Get to Know Fala Chen, the Emotional Core of ‘Shang-Chi and the Legend of the Ten Rings’

That’s what husbands are for. It sounds like you dove into training right away, but I’d love to hear more about how you prepared for this character. 

I jumped in with the training without knowing much about the character. They didn’t reveal anything about my character when they made the offer, which made me wonder: How do managers and agents negotiate for the contract? Because they don’t really know what I would be doing in the film, but kudos to them! 

When I landed, the first thing I did was a physical assessment of how flexible I am and how much I know about martial arts and stuff like that. I think I failed miserably, but they were like, “We’ve seen you in other films where you did a little bit of that before. You seemed okay.” I was like, “Well, it’s called filming. I’m an actor.” But I really enjoyed the training. The first week was so tough, I barely could walk. I was so sore all over.  They gave us these cryo treatments, where they freeze you for a couple of seconds so your body recovers quickly. That helped. Also, I had massages. That was so good; it was my favorite part of the training. 

It was really great to train along with Simu and Meng’er, to see each other every day and goof around on the training ground and hang out. We got to know each other really well and became friends. It was really great to warm up everybody as a team before we even started shooting. Also, I loved working with Destin and meeting him. 

I remember our first meeting, because we didn’t meet prior to me arriving to set. He was so reassuring. Sometimes when you get offered a role—and I didn’t audition for this—so I was just like, “Why did you pick me?” He told me, “We saw hundreds of people and we wanted to offer you this part.” I asked, “What can I bring to the story?” And he was like, “You just being yourself. We’ll give you training, and we’ll let you do your own thing. We trust you that you will bring yourself to the film.” And that’s very much what he did during the shoot. He allowed me to step into the role. It was very much an open conversation, where I didn’t feel like I was just taking directions but was also outputting ideas—thoughts about the translation, the backstories, and all that. It was a pleasant, collaborative experience.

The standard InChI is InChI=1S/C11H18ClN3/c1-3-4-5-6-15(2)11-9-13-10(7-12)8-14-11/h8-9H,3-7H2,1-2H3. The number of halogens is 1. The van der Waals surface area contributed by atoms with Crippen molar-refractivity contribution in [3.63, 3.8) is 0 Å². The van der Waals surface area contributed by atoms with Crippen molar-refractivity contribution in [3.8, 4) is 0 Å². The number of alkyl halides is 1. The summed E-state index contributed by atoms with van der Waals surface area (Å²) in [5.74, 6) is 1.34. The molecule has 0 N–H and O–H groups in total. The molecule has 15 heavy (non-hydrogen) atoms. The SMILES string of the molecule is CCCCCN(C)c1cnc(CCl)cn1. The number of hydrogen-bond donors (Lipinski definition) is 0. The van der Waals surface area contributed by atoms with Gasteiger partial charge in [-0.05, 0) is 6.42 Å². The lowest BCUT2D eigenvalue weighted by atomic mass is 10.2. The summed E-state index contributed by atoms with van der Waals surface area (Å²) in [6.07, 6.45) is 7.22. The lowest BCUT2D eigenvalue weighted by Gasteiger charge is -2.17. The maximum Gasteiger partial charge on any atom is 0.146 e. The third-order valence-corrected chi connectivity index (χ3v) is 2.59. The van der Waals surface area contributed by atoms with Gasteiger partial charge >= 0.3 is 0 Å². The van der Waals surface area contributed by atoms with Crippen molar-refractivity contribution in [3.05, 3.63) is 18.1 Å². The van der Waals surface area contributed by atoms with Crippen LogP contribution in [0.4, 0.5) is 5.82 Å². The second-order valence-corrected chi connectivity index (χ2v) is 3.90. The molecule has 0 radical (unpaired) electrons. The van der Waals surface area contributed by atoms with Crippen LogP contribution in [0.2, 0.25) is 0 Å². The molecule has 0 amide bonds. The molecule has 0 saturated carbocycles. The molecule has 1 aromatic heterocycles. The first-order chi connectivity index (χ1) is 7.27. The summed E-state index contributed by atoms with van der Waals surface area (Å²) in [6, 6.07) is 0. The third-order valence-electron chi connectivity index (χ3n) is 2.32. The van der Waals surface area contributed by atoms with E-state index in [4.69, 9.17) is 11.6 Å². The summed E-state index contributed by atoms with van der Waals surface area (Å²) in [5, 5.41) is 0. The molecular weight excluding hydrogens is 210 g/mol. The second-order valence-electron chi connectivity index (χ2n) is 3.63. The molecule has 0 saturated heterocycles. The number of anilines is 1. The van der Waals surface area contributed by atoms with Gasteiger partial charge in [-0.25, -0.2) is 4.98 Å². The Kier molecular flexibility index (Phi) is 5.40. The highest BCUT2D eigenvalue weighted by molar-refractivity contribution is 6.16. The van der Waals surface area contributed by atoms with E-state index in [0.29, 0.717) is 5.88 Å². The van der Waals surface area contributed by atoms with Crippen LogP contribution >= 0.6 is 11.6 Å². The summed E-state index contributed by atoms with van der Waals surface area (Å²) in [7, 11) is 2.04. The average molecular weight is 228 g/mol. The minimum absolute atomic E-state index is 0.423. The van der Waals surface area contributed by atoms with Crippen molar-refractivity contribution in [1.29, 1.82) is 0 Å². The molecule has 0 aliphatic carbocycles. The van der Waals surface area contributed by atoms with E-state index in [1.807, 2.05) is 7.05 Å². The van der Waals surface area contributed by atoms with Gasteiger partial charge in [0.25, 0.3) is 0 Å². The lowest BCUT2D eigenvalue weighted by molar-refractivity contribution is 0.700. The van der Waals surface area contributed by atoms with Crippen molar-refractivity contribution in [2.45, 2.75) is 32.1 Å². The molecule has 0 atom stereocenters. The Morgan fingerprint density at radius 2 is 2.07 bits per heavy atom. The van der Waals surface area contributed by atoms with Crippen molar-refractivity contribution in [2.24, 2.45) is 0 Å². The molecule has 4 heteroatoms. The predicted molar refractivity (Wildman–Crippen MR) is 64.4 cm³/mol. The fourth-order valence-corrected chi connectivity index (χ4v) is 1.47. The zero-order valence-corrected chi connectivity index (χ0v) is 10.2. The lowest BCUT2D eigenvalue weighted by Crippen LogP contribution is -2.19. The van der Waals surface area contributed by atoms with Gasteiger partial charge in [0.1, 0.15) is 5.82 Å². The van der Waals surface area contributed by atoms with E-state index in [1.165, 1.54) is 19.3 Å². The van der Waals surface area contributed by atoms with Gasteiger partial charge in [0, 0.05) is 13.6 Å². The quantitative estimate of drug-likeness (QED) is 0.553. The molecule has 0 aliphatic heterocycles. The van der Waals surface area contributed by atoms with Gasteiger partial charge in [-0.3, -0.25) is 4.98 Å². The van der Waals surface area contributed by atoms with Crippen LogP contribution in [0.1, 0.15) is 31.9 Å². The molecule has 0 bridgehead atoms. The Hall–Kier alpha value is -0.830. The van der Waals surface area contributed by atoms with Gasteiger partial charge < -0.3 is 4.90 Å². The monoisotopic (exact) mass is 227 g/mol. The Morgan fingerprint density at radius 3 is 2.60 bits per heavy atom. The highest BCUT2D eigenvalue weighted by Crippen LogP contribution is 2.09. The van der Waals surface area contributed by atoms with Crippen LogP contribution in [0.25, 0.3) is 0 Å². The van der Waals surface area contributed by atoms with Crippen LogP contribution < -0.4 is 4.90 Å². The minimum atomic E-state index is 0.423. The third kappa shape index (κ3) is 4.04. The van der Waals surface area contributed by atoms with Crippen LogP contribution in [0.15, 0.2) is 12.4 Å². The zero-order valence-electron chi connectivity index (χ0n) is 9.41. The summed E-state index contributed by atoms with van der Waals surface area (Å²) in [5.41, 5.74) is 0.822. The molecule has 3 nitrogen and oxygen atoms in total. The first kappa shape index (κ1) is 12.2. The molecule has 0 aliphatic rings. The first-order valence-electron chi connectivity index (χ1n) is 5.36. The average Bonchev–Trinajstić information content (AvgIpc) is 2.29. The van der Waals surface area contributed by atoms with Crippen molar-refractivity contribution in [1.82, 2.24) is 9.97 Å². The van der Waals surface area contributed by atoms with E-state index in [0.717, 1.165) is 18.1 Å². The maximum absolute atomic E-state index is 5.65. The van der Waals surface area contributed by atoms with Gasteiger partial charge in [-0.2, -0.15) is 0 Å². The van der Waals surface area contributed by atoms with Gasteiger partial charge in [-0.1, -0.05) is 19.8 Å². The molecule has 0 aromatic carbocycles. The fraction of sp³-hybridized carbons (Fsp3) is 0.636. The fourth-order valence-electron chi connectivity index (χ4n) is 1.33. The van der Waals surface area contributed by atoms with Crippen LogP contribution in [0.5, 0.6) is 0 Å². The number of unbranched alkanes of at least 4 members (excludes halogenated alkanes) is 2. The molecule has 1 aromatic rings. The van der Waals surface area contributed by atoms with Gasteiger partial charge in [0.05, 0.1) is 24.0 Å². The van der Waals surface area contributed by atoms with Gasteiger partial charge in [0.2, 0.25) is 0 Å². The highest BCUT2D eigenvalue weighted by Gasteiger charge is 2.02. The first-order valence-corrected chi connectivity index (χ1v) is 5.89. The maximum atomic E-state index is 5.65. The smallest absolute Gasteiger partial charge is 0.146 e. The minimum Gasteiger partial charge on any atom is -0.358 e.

Do you have an example of an idea you had or a collaboration you were happy to see included?

So many. There was a scene where they were not recording the dialogue but wanted it to really happen spontaneously. So Destin asked me and Tony to improv the scene together. It was a very intimate, loving scene. We were sitting by the lake, and Destin was shooting from behind so he didn’t really even see our full faces, and he just let us improv.

It’s a really short scene in the script, so we just thought it would be for a few seconds and what not. But he didn’t cut. As actors, if the director doesn’t cut, then you just keep going. So we chatted for about at least 15, 20 minutes. And I had the best time. Can you imagine, just talking and chatting with Tony Leung? I got to ask all my fan girl questions. He’s very shy in real life, so in the improv he was answering my questions. I had such fun time. I was feeding him food and talking and doing things I would never dare to do in real life. Eventually Destin cut the scene and said, “Guys, that was so interesting. You’re so beautiful to watch that I didn’t want to cut. I could watch you guys play forever.” That was a really memorable scene.

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